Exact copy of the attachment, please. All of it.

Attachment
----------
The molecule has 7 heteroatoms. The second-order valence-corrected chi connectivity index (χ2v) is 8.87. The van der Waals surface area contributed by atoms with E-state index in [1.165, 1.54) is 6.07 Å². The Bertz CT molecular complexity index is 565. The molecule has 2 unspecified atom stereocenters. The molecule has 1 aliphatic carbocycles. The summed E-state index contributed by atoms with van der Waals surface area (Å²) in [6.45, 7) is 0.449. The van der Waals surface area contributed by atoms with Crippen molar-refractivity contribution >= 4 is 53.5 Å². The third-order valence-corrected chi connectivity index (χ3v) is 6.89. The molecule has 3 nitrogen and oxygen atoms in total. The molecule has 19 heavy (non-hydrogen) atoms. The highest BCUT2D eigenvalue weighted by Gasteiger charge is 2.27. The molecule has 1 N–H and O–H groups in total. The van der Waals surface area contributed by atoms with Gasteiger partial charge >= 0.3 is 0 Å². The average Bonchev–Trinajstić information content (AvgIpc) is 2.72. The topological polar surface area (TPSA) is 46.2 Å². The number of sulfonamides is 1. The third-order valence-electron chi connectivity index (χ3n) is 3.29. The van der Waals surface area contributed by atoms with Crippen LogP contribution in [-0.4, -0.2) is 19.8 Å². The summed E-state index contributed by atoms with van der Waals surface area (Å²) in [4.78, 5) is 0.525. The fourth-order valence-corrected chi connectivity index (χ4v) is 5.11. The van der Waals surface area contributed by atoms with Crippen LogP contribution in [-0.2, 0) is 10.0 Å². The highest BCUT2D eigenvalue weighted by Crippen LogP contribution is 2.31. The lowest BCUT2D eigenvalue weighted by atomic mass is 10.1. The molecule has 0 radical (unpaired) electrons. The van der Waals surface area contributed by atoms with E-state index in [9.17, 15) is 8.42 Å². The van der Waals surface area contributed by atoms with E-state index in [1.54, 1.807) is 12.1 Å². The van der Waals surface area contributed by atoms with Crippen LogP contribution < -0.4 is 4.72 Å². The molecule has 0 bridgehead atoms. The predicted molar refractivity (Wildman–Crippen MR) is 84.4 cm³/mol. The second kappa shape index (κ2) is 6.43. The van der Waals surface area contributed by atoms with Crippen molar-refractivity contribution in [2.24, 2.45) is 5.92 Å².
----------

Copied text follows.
The molecule has 7 heteroatoms. The second-order valence-corrected chi connectivity index (χ2v) is 8.87. The van der Waals surface area contributed by atoms with E-state index in [1.165, 1.54) is 6.07 Å². The Bertz CT molecular complexity index is 565. The molecule has 2 unspecified atom stereocenters. The molecule has 1 aliphatic carbocycles. The summed E-state index contributed by atoms with van der Waals surface area (Å²) in [6.45, 7) is 0.449. The van der Waals surface area contributed by atoms with Crippen molar-refractivity contribution >= 4 is 53.5 Å². The third-order valence-corrected chi connectivity index (χ3v) is 6.89. The molecule has 3 nitrogen and oxygen atoms in total. The molecule has 19 heavy (non-hydrogen) atoms. The highest BCUT2D eigenvalue weighted by Gasteiger charge is 2.27. The molecule has 1 N–H and O–H groups in total. The van der Waals surface area contributed by atoms with Gasteiger partial charge >= 0.3 is 0 Å². The average Bonchev–Trinajstić information content (AvgIpc) is 2.72. The topological polar surface area (TPSA) is 46.2 Å². The number of sulfonamides is 1. The third-order valence-electron chi connectivity index (χ3n) is 3.29. The van der Waals surface area contributed by atoms with Crippen LogP contribution in [-0.4, -0.2) is 19.8 Å². The summed E-state index contributed by atoms with van der Waals surface area (Å²) in [4.78, 5) is 0.525. The fourth-order valence-corrected chi connectivity index (χ4v) is 5.11. The van der Waals surface area contributed by atoms with Crippen LogP contribution in [-0.2, 0) is 10.0 Å². The highest BCUT2D eigenvalue weighted by Crippen LogP contribution is 2.31. The lowest BCUT2D eigenvalue weighted by atomic mass is 10.1. The molecule has 0 radical (unpaired) electrons. The van der Waals surface area contributed by atoms with E-state index in [9.17, 15) is 8.42 Å². The van der Waals surface area contributed by atoms with E-state index in [1.54, 1.807) is 12.1 Å². The van der Waals surface area contributed by atoms with Crippen LogP contribution < -0.4 is 4.72 Å². The molecule has 0 bridgehead atoms. The predicted molar refractivity (Wildman–Crippen MR) is 84.4 cm³/mol. The second kappa shape index (κ2) is 6.43. The van der Waals surface area contributed by atoms with Crippen molar-refractivity contribution in [2.24, 2.45) is 5.92 Å².